NY1 reported on the Queens anti-crime rally, where elected officials encouraged citizens to come together to reduce crime. In light of recent robberies and an attack on a young girl in Queens, Senator Gianaris spoke on the positive impact of the Good Samaritan law when expanded into businesses.
"We had an incident where someone who was the victim of the crime was seeking to run into a local deli for shelter and the store owner, for whatever reason, was very apprehensive about getting involved and didn't open the door to let the person in,” said State Senator Michael Gianaris. “What we're trying to do is to change the law to provide the same kind of Good Samaritan protections that individuals have to small businesses."
The Queens Gazette reported on the efforts by Senator Gianaris and other elected officials to address the recent crimes in Western Queens. In addition to addressing questions and concerns from the community, Senator Gianaris has also introduced the expansion of the Good Samaritan laws that will protect our local businesses and non-profits from lawsuits so that they can be havens for victims who feel at risk in their surroundings.
Fed up with incidents of groping, car vandalism and even attempted rape, community leaders and activists met to discuss new crime fighting initiatives to create a safer environment in Astoria.
NY Daily News wrote on the recent efforts by Senator Gianaris and other elected officials to resond to the string of crime in Astoria. Senator Gianaris' bills to protect children from predators in addition to expanding the Good Samaritan Law to small businesses will combat these crimes and reduce the amount of danger in our streets.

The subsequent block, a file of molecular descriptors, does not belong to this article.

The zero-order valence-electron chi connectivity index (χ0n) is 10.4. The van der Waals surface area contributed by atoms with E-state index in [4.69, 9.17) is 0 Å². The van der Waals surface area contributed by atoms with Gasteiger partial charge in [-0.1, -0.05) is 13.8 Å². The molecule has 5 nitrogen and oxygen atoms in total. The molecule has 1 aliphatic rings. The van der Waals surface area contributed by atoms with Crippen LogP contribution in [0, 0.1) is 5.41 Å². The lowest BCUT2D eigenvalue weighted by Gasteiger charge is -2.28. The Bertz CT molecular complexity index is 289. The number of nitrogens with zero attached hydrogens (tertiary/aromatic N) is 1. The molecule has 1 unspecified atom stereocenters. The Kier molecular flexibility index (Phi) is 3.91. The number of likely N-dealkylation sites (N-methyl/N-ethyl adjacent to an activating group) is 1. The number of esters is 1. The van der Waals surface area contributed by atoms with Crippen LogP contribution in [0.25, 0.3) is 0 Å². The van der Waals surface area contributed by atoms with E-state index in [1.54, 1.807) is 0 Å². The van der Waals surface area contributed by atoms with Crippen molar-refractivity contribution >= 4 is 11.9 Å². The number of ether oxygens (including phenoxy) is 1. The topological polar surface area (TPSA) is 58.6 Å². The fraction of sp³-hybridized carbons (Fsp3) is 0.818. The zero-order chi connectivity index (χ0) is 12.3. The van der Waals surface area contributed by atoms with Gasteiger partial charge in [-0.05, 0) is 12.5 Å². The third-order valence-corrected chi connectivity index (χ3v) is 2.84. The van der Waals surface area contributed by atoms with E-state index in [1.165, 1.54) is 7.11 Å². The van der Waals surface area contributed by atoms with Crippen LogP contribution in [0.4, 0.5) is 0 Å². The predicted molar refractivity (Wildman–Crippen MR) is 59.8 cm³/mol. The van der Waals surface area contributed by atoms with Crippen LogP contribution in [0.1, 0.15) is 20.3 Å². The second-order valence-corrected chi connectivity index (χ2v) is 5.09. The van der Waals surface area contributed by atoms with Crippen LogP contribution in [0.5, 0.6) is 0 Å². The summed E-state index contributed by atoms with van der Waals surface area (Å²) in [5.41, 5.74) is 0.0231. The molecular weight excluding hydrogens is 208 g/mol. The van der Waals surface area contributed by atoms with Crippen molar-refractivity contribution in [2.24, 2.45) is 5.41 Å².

A recent spate of gropings, car break-ins and purse snatchings is sparking calls for expanded civilian patrols and block watchers in Astoria.
Vallone, along with state Sen. Michael Gianaris (D-Astoria) and Assemblywoman Aravella Simotas (D-Astoria), rallied with local residents last week and unveiled a anti-crime plan that includes both legislation and civic activism.
Asks TSA officials to investigate strip-searching of elderly women at JFK Airport.
Queens, NY – A staunch advocate for air passengers’ and senior citizens’ rights, Senator Michael Gianaris continues to fight for the dignity of air travelers and seniors by calling on the Transportation Security Administration (TSA) to investigate search procedures at JFK Airport in New York City.
Following reports of alleged unnecessary strip-searches of two elderly women at Kennedy Airport, Senator Gianaris sent a letter to TSA Administrator John Pistole requesting an immediate and comprehensive investigation of both incidents.
Senator Gianaris was featured on WOR 710's The John Gambling Show in light of the recent strip searches on elderly women at Kennedy airport.He discussed his letter to the TSA requesting a much more in-depth investigation of the JFK strip searches.
FOX News reported on the recent string of controversies surrounding TSA's strip searches of elderly women and their later denial of such happenings. Senator Gianaris was interviewed byLisa Evers of Fox 5about the need for an investigation into what actually happened.
An 85-year-old grandmother says Transportation Security Administration (TSA) agents at John F. Kennedy Airport in New York humiliated her by strip searching her earlier this week and she plans to sue, the New York Daily News reported.
But the TSA denies that ever happened.
Lenore Zimmerman, from Long Beach, N.Y., says she was pulled into a private screening room by security Tuesday who then proceeded to take off her clothes, the newspaper reported.
The Queens Gazette wrote an article about the announcement made by Senator Gianaris and Senator Schumer, which called on the TSA to designate on-duty passenger advocates at airports in order to resolve disputes between passengers and agents over screening issues.
“While the safety and security of our flights must be a top priority, we need to make sure that flying does not become a fear-inducing, degrading, and potentially humiliating experience,” Schumer said. “Right now, passengers who feel that their rights are about to be violated have nowhere to turn, but by training passenger advocates at each of our airports, the TSA can finally give passengers a voice.”